EAR Shattering News! Latest research by Edwards and Schwartz Baum from the Institute of Environmental Medicine of the Karolinska Institute in Stockholm, Sweden, suggest, that people who are constantly exposed to loud noise, could risk developing a non-cancerous tumor, ultimately leading to deafness.
The Tumor, termed as Acoustic Neuroma, develops gradually with symptoms showing up only around the age of 50 or so. The Tumor exerts pressure on the cranial nerve, which supports the activities of sensation and balance. Perceived symptoms include constant and intrusive ringing in the ears, hearing loss or Tinnitus.
The study included participants in the age group of 20 to 69, of which 146 participants already had the tumor and 564 people were without it. The group was interviewed with questions regarding their exposure to noise, frequency, type, and duration. Data regarding use of hearing protection was also collected.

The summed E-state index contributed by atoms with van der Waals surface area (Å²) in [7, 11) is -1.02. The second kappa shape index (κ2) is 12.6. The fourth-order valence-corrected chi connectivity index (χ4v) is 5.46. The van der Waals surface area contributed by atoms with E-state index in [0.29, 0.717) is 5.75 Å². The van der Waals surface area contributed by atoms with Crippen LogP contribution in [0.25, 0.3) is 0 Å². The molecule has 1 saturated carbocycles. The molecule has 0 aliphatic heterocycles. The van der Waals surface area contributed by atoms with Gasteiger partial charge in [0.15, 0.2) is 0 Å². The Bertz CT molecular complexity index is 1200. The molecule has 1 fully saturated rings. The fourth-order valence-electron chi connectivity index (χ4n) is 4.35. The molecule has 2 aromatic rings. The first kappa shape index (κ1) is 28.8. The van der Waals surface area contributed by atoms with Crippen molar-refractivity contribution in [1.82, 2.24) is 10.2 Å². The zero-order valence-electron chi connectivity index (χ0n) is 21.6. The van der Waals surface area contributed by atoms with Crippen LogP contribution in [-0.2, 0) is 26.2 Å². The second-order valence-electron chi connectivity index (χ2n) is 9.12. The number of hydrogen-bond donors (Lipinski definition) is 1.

The study revealed that, constant exposure to loud noise (noise from machines, power tools, construction, and music) increased the risk of developing the tumor almost 2.25 times. Exposure to noise from Airplanes, and Motor enhanced the risk of tumor by almost 1.3 times, while consistent exposure to the noise of screaming children increased the risk by 1.4 times. The duration of exposure to constant noise was a significant factor that contributed to the development of tumor. Five years of constant high decibel noise increased the propensity to develop the tumor.
According to the findings, wearing ear-protective aids, to a great extent, helped in reducing the development of tumor. It is possible to surgically remove the tumor, if it is diagnosed in the early development stage. Once the tumor is large, many complications may arise if the surgical option is sought. The tumor, most often is attached to facial nerves or nerves in charge of balance and hearing that may cause serious repercussions post surgery.
Unilateral Acoustic Neuroma, the commonest type of Acoustic Neuroma, affects only one ear. The tumor, though relatively rare, totally accounts to only 6-10% of skull-centric tumors. Bilateral Acoustic Neuroma is genetic and affects both the ears.
The study is available in the online edition of American Journal of Epidemiology and is due to be published in the printed edition of the Journal on February 15th.